Except, you know, the founders weren't necessarily all that clever, either. Their splendid organizational attempt to provide for a national defense that couldn't be co-opted by a tyrant resulted almost directly in Washington, DC getting burned to the ground and Detroit surrendering to the British within around twenty years. And that wasn't the bad screw-up, right? Losing Detroit and having a foreign army raze the nation's capitol was nothing compared to how all the compromises designed to keep the northern and southern states from killing each other disintegrated in 1861, leading to the northern and southern states totally killing each other by the hundreds of thousands, jolly good show.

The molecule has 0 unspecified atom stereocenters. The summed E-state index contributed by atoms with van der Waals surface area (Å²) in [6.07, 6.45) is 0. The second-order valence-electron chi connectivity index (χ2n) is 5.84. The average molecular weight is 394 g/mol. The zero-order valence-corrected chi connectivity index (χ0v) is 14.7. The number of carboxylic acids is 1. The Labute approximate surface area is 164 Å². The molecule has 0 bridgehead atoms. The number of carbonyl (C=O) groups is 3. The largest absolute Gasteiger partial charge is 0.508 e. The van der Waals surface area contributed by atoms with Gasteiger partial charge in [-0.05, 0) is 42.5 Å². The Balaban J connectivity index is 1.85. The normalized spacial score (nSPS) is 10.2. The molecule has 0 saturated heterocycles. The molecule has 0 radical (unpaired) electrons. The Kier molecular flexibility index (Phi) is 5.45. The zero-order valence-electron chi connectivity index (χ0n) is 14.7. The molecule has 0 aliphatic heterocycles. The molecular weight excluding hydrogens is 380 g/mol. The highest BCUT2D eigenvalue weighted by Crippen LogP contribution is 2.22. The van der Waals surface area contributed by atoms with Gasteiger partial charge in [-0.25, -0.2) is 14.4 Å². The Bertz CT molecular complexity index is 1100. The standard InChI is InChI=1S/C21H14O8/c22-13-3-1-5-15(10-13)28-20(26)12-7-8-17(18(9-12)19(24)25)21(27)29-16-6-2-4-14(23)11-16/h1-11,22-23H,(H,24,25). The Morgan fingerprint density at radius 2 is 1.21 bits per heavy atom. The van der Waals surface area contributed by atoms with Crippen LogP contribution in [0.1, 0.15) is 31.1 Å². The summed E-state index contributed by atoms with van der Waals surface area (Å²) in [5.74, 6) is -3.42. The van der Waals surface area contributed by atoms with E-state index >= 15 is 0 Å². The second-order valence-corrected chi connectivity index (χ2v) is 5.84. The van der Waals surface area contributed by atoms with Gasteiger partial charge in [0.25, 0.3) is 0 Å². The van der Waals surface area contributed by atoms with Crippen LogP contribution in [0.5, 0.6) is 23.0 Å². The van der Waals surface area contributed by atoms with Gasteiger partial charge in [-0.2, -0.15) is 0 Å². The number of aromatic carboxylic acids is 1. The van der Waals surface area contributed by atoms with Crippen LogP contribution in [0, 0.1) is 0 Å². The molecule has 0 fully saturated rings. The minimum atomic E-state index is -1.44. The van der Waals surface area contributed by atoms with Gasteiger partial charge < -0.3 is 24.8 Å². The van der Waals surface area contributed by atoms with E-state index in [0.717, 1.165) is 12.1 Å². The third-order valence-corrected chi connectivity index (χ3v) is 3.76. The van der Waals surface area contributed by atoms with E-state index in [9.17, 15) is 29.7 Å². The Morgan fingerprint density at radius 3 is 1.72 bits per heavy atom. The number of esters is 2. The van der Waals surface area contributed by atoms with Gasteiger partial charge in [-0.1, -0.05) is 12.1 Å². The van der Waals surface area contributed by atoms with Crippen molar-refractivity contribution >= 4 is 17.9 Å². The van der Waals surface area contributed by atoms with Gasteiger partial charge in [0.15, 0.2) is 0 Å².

This all sounds quaint, no doubt. But the messed up military situation still hasn't really been corrected: we have a standing army, now, yes, but the Constitutional organization of it is so inefficient that modern Congresses simply give modern Presidents blank checks in the form of Authorizations For Use Of Military Force (AUMFs) or similar legislative acts (e.g. the Gulf Of Tonkin Resolution), and then we wring our hands about how unconstitutional it all is (especially when the Other Side has the authority) without even noticing the problem is really constitutional in the sense of being a problem with the Constitution itself. And as for the other matter I alluded to in the last paragraph: if you don't think we're still, on some basic level, fighting the American Civil War, wake up and pay attention. What do you think all this "states' rights" horseshit is, except an ongoing attempt to re-fight the Civil War to a different result in the courts or on The Hill instead of a battlefield; and if you don't think all the batshit crazy garbage about the President's black--excuse me, Kenyan--father and the deranged obsession in some quarters with his swarthiness--excuse me, "citizenship"--is completely unrelated to white slave-owning Southerners' fears that the men and women they brutalized and exploited would rise up and reenact the Haitian Revolution of 1791, well--I'm sorry, you're an idiot. The questions from some quarters about the President's legitimacy to lead this country are a multiplied product of American conservatives' belief that liberals are illegitimate governors (nobody could have voted for them--they'd have to believe something not-conservative and that would call their entire worldview to question) and American racists' belief that blacks at best have it in for whites and at worst are not-quite-human.